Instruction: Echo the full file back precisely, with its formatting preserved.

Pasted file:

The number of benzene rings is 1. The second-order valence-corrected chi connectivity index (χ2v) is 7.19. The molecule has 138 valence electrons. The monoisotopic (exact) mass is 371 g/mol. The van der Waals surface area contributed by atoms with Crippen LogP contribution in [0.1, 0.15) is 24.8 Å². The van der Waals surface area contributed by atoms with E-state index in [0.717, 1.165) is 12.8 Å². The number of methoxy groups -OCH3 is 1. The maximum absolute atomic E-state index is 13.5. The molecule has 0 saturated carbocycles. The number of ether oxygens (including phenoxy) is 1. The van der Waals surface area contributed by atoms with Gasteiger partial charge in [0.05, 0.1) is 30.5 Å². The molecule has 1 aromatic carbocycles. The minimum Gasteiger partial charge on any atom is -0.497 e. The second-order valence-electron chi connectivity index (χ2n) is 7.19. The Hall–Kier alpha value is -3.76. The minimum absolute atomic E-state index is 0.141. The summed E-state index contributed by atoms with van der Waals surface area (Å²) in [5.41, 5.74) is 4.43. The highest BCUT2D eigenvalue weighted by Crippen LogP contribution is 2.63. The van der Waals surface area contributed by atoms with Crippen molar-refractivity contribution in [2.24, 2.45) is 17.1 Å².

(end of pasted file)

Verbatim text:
The number of benzene rings is 1. The second-order valence-corrected chi connectivity index (χ2v) is 7.19. The molecule has 138 valence electrons. The monoisotopic (exact) mass is 371 g/mol. The van der Waals surface area contributed by atoms with Crippen LogP contribution in [0.1, 0.15) is 24.8 Å². The van der Waals surface area contributed by atoms with E-state index in [0.717, 1.165) is 12.8 Å². The number of methoxy groups -OCH3 is 1. The maximum absolute atomic E-state index is 13.5. The molecule has 0 saturated carbocycles. The number of ether oxygens (including phenoxy) is 1. The van der Waals surface area contributed by atoms with Gasteiger partial charge in [0.05, 0.1) is 30.5 Å². The molecule has 1 aromatic carbocycles. The minimum Gasteiger partial charge on any atom is -0.497 e. The second-order valence-electron chi connectivity index (χ2n) is 7.19. The Hall–Kier alpha value is -3.76. The minimum absolute atomic E-state index is 0.141. The summed E-state index contributed by atoms with van der Waals surface area (Å²) in [5.41, 5.74) is 4.43. The highest BCUT2D eigenvalue weighted by Crippen LogP contribution is 2.63. The van der Waals surface area contributed by atoms with Crippen molar-refractivity contribution in [2.24, 2.45) is 17.1 Å².